I think the easiest way to understand the use of and differences between hard and soft links is with a lab project that you can do. This project should be done in an empty directory as a non-root user. I created the ~/temp directory for this project, and you should, too. It creates a safe place to do the project and provides a new, empty directory to work in so that only files associated with this project will be located there.

Initial setup

First, create the temporary directory in which you will perform the tasks needed for this project. Ensure that the present working directory (PWD) is your home directory, then enter the following command.

mkdir temp

Change into ~/temp to make it the PWD with this command.

cd temp

To get started, we need to create a file we can link to. The following command does that and provides some content as well.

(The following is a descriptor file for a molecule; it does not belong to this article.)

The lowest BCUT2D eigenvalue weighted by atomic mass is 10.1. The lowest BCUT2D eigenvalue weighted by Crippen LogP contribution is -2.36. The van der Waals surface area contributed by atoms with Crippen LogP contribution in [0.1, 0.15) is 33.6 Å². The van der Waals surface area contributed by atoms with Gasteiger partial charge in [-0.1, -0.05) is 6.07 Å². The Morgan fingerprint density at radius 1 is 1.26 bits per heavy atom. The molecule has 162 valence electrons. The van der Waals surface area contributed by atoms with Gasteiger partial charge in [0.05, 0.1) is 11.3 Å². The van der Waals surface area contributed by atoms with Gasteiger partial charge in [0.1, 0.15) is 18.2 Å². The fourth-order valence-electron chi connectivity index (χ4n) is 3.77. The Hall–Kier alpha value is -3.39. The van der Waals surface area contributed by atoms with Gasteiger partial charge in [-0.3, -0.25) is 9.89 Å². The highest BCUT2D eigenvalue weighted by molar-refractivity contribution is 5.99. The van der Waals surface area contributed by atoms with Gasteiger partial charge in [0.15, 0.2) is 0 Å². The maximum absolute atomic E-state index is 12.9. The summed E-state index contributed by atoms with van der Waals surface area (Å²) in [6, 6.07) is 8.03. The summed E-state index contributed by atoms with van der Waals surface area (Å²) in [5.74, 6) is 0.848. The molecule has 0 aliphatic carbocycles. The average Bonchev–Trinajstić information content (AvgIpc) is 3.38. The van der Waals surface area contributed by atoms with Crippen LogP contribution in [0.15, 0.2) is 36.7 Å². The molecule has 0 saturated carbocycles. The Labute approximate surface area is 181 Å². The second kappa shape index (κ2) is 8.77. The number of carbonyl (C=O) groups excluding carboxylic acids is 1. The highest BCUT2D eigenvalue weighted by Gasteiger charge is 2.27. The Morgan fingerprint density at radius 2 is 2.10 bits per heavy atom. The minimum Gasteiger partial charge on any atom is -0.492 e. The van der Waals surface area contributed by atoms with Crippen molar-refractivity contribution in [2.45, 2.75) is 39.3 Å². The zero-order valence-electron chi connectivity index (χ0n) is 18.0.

du -h > main.file.txt

Use the ls -l long list to verify that the file was created correctly. It should look similar to my results. Note that the file size is only 7 bytes, but yours may vary by a byte or two.

[dboth@david temp]$ ls -l
total 4
-rw-rw-r-- 1 dboth dboth 7 Jun 13 07:34 main.file.txt

Notice the number "1" following the file mode in the listing. That number represents the number of hard links that exist for the file. For now, it should be 1 because we have not created any additional links to our test file.

Experimenting with hard links

Hard links create a new directory entry pointing to the same inode, so when hard links are added to a file, you will see the number of links increase. Ensure that the PWD is still ~/temp. Create a hard link to the file main.file.txt, then do another long list of the directory.